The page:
A squandered opportunity for justice in the Delhi hate speech case. D N Patel, the Chief Justice of the Delhi High Court, retired on March 12th. Judges are renowned and remembered by their decisions, for better or ill. It is because of Justice H R Khanna’s decision in the ADM Jabalpur case, which held that human liberty is inalienable even when the country is in a state of emergency, that we commemorate him today and will remember him for a long time. Justice Patel had a comparable chance, one in which he could have gloried in his accomplishments. He, on the other hand, let it go.
On March 12th, Chief Justice D N Patel of the Delhi High Court retired. For better or worse, judges are recognized for their judgments. We commemorate him today and shall remember him for a long time because of Justice H R Khanna’s ruling in the ADM Jabalpur case, which maintained that human liberty is inalienable even while the country is in a state of emergency. Justice Patel had a similar opportunity, one in which he could have a brag about his achievements. On the other hand, he was able to let it go.
Anurag Thakur was seen in one video hoisting the slogan “Desh ke gaddaron ko” and encouraging the throng to do the same, to which the crowd reacted with “Goli Maro….ko.” Abhay Verma, a sitting MLA, is said to have repeated the same slogan. In another video, Kapil Mishra is seen telling the gathering, “I am making one thing clear… we will keep our peace until Trump leaves,” with DCP North-East Delhi by his side. We’ll have to take to the streets if Jaffrabad and Chandbagh aren’t cleansed in three days…” Another video purports to show Parvesh Verma, MP, comparing the protestors at Shaheen Bagh to those responsible for driving Kashmiri Pandits out of the state, as well as warning that such individuals could break into their houses and rape their mothers and daughters.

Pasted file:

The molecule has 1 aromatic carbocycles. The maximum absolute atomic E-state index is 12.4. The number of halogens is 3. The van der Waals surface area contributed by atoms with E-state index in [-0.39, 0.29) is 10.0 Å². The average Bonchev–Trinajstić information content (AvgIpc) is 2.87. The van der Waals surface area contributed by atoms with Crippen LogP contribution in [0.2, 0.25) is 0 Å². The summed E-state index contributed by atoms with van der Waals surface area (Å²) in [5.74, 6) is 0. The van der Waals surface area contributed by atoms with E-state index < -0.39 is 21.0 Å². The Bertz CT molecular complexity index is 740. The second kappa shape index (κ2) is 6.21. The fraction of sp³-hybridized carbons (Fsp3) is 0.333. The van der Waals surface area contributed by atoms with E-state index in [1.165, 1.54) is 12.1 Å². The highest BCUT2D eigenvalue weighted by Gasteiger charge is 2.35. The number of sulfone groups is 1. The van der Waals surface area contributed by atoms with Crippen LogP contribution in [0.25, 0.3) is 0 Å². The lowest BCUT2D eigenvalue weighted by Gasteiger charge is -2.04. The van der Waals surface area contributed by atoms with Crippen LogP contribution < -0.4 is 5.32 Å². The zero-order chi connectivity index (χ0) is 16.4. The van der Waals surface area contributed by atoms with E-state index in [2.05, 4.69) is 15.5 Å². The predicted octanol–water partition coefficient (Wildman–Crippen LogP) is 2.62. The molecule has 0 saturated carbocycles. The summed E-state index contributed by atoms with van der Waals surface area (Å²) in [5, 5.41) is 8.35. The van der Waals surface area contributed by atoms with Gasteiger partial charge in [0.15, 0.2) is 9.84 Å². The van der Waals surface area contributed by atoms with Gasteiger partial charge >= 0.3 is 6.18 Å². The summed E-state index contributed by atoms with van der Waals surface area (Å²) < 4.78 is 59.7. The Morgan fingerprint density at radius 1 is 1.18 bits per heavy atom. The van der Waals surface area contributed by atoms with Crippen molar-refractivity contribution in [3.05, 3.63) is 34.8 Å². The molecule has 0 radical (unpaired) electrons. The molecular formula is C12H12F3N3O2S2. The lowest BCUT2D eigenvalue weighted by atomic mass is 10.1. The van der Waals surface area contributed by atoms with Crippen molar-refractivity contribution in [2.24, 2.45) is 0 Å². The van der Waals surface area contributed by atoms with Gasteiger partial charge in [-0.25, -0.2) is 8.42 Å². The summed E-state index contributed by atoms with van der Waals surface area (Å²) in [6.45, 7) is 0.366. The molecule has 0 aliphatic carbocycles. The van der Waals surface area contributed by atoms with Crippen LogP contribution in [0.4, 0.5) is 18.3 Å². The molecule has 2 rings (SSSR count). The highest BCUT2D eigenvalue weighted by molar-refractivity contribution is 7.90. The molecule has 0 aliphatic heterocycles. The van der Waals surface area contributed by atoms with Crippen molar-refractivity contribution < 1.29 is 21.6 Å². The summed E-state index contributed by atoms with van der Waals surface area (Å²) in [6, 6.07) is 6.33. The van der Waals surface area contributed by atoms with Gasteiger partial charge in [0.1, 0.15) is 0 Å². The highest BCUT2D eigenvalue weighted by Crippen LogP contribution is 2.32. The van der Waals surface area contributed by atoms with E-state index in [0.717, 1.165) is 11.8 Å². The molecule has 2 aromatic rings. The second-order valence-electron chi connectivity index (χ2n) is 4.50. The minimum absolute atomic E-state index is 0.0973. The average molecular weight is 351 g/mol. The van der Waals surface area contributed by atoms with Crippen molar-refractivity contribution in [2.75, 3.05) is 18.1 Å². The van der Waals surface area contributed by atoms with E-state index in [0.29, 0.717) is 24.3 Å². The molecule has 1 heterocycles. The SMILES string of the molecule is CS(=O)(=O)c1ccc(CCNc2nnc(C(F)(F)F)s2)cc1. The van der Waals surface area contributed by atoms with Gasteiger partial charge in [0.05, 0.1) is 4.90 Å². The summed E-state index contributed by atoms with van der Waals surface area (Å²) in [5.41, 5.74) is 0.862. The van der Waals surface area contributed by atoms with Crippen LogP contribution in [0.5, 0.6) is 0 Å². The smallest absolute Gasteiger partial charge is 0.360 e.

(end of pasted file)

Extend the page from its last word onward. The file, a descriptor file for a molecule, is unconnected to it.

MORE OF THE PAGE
A notification was issued on February 26th, close to midnight, moving Justice Muralidhar to the Punjab & Haryana High Court with immediate effect. As a result, the subject was brought before the Chief Justice’s bench the next day. The SG stated that the police were studying the audio/video clips and that, due to the complexities of the case, they would require four weeks to conclude. The court granted the request and delayed the case, setting a new hearing date for April 13, 2020.
The court did not attempt to learn whether the Special Commissioner of Police had examined the films and made a deliberate decision based on his representation to Justice Muralidhar’s bench. Furthermore, the police were given a reprieve from filing an FIR on the apparent commission of cognizable offenses and as a result of Justice Muralidhar’s views. How could the police, who are expected to keep the peace at all costs, fail to file charges against the people in the films and hide behind the excuse that the timing was not suitable for such an action? The argument was not only unsupported by the law, but it was also frivolous and untenable.